Healthy eating is increasingly becoming a priority for consumers. In a study by market research company Nielsen and retail trade journal The Grocer, the sales of meat-free products and vegetables rose in 2018, fueled by consumers transitioning to healthier eating habits. More people are looking for substitutes to traditional ingredients and recipes, engaging in different diets or seeking restaurants that offer healthier menu items.
As a result, several dining establishments are starting to offer a healthier menu, or at least add healthier dishes to their current items. Aside from the usual garden salad, restaurants are offering dishes with organic ingredients, while cafes and coffee shops are investing in commercial cold press machines to serve fruit and vegetable juices.
Adding healthier options is a great opportunity for your business to attract a lucrative demographic of healthy eaters and customers with alternative diets. Changing your dishes, though, requires thorough planning so that your business earns while helping consumers make healthy eating choices.
Can “Going Healthy” Really Help Your Business?
Before changing your dishes, it’s important to develop a deeper understanding of whether going healthy helps your business in the long run. If you’re pushing healthful options, they should help your bottom line or be significantly valuable to your brand. For example, if you’re running a burger store, it isn’t ideal to drastically change the menu.
Browse your menu first and check with your current transactions. Which low-selling items can you replace for healthier dishes? Can you substitute more organic ingredients for your best-sellers? How can you make sure that your healthy dishes leave the customer feeling satisfied in terms of taste and value?
Introducing the dish as a limited-edition item first helps you gauge how well the dish does before rolling it out on a larger scale. Talk to your regular customers and ask them about their perception of healthy eating. Their insights are valuable in determining the direction of your improved menu.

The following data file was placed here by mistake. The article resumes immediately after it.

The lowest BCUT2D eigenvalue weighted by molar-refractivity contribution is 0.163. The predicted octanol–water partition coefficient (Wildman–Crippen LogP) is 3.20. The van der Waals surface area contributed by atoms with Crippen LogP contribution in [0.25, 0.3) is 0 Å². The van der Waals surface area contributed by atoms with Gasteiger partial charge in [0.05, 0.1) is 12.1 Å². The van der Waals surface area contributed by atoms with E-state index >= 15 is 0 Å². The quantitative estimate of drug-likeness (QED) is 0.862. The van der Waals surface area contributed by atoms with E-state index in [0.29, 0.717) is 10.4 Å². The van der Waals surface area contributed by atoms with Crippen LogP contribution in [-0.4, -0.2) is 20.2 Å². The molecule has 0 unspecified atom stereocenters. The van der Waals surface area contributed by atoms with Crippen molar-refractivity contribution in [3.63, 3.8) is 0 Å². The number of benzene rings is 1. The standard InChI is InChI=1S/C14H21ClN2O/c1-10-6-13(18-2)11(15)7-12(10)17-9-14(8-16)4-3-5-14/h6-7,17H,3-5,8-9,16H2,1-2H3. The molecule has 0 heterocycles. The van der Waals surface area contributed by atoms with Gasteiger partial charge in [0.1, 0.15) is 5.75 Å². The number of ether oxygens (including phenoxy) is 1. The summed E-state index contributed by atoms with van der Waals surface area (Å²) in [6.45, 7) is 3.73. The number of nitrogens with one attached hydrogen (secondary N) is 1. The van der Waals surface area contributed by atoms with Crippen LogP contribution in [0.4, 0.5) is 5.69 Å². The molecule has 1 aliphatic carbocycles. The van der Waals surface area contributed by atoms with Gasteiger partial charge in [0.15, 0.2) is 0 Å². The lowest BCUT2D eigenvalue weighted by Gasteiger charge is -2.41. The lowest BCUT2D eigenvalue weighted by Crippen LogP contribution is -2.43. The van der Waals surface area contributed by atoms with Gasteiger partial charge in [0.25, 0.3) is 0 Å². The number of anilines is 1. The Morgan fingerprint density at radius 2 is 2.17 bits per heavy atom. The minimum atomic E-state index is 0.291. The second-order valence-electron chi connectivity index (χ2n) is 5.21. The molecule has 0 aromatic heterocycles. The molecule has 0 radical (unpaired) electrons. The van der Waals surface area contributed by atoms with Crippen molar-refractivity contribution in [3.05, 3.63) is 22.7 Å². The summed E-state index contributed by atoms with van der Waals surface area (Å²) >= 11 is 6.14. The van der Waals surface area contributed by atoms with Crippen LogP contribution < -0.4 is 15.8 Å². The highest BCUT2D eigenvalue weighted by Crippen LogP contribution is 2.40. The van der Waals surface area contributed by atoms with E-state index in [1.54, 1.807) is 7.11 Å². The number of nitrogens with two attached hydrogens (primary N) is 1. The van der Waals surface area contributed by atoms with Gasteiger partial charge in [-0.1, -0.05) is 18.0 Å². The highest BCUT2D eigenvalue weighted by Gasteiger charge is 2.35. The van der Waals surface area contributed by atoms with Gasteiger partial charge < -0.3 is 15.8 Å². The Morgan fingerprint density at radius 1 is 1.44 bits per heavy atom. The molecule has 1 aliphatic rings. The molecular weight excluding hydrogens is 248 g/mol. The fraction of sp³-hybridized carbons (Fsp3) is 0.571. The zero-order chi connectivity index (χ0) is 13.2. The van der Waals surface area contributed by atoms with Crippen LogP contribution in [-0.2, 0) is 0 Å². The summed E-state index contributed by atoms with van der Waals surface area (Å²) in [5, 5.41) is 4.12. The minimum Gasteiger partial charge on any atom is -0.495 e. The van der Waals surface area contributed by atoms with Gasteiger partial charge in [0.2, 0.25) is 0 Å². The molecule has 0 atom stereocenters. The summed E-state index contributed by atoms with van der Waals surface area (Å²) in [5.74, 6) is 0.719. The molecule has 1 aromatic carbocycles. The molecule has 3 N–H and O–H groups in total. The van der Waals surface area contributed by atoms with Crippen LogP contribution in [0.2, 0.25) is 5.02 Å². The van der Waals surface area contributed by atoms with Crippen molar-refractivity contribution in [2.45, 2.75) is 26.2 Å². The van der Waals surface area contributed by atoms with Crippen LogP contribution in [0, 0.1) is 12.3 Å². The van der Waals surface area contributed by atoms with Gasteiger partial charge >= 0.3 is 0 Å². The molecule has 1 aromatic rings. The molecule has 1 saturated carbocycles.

Creating a Healthy Menu
You don’t need to overhaul the entire menu, or to add more offers to your existing dishes. Instead, make basic changes that won’t alter your spending costs as well as the flavour of the food. These modifications can be as simple as using coconut or olive oil for frying chips or onion rings, or drizzling vegetables in olive oil rather than soaking them in butter.
Make sure that you use enough portions. An organic chicken may be a great substitute, but preparing and presenting it in large servings could make the dish unhealthy. Consulting with a nutritionist or a dietician allows you to get a better analysis of your food and make tweaks to make them healthier.
To help customers order their favourite food without splurging for calories or cash, offer meals in smaller portions at cheaper prices. For example, you can turn a 700-calorie entree into a lower calorie meal by simply reducing the serving sizes by half.
Modifying the menu list also allows your customers to choose healthful dishes. Simply add a legend next to the item to indicate that it’s a healthier alternative. You can also use these signs to tell the customer that they can request the dish to be prepared in a different way.
With the increasing interest in healthy eating, it’s tempting to jump in the trend and modify your menu. Like every change you make in your operations, tweaking your dishes requires thorough planning to ensure the modifications benefit the business in the long run. Focusing on the value of the food instead of just cutting down the calories keeps customers coming back while they make sound eating purchases.